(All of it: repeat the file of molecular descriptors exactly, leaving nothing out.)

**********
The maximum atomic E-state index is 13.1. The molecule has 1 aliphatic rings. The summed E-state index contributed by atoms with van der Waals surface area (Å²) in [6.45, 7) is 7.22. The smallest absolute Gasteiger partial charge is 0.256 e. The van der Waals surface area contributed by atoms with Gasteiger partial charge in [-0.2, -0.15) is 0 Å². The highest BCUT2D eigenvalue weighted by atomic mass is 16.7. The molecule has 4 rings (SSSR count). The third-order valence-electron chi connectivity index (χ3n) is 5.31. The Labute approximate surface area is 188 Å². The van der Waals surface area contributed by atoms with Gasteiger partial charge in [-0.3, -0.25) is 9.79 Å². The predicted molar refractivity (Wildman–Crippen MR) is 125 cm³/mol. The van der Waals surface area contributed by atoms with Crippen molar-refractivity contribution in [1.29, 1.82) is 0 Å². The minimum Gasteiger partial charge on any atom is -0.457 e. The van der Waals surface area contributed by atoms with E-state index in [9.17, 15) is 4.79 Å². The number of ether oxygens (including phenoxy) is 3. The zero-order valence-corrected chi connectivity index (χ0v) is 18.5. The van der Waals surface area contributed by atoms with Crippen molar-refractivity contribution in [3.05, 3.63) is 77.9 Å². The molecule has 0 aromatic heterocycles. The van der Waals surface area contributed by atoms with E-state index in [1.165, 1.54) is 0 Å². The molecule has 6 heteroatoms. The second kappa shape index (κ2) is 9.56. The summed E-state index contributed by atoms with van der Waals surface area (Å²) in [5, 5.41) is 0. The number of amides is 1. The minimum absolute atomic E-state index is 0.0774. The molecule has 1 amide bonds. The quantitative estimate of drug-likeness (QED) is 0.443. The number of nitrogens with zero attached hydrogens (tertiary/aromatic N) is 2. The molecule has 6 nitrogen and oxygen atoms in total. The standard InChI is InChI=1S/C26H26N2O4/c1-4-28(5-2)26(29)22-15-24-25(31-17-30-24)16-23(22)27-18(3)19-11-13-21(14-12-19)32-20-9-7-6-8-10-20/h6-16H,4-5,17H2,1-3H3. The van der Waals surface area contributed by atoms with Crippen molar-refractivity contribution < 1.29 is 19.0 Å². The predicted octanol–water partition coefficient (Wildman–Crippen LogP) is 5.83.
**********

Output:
The maximum atomic E-state index is 13.1. The molecule has 1 aliphatic rings. The summed E-state index contributed by atoms with van der Waals surface area (Å²) in [6.45, 7) is 7.22. The smallest absolute Gasteiger partial charge is 0.256 e. The van der Waals surface area contributed by atoms with Gasteiger partial charge in [-0.2, -0.15) is 0 Å². The highest BCUT2D eigenvalue weighted by atomic mass is 16.7. The molecule has 4 rings (SSSR count). The third-order valence-electron chi connectivity index (χ3n) is 5.31. The Labute approximate surface area is 188 Å². The van der Waals surface area contributed by atoms with Gasteiger partial charge in [-0.3, -0.25) is 9.79 Å². The predicted molar refractivity (Wildman–Crippen MR) is 125 cm³/mol. The van der Waals surface area contributed by atoms with Crippen molar-refractivity contribution in [1.29, 1.82) is 0 Å². The minimum Gasteiger partial charge on any atom is -0.457 e. The van der Waals surface area contributed by atoms with E-state index in [9.17, 15) is 4.79 Å². The number of ether oxygens (including phenoxy) is 3. The zero-order valence-corrected chi connectivity index (χ0v) is 18.5. The van der Waals surface area contributed by atoms with Crippen molar-refractivity contribution in [3.05, 3.63) is 77.9 Å². The molecule has 0 aromatic heterocycles. The van der Waals surface area contributed by atoms with E-state index in [1.165, 1.54) is 0 Å². The molecule has 6 heteroatoms. The second kappa shape index (κ2) is 9.56. The summed E-state index contributed by atoms with van der Waals surface area (Å²) in [5, 5.41) is 0. The number of amides is 1. The minimum absolute atomic E-state index is 0.0774. The molecule has 1 amide bonds. The quantitative estimate of drug-likeness (QED) is 0.443. The number of nitrogens with zero attached hydrogens (tertiary/aromatic N) is 2. The molecule has 6 nitrogen and oxygen atoms in total. The standard InChI is InChI=1S/C26H26N2O4/c1-4-28(5-2)26(29)22-15-24-25(31-17-30-24)16-23(22)27-18(3)19-11-13-21(14-12-19)32-20-9-7-6-8-10-20/h6-16H,4-5,17H2,1-3H3. The van der Waals surface area contributed by atoms with Crippen molar-refractivity contribution < 1.29 is 19.0 Å². The predicted octanol–water partition coefficient (Wildman–Crippen LogP) is 5.83.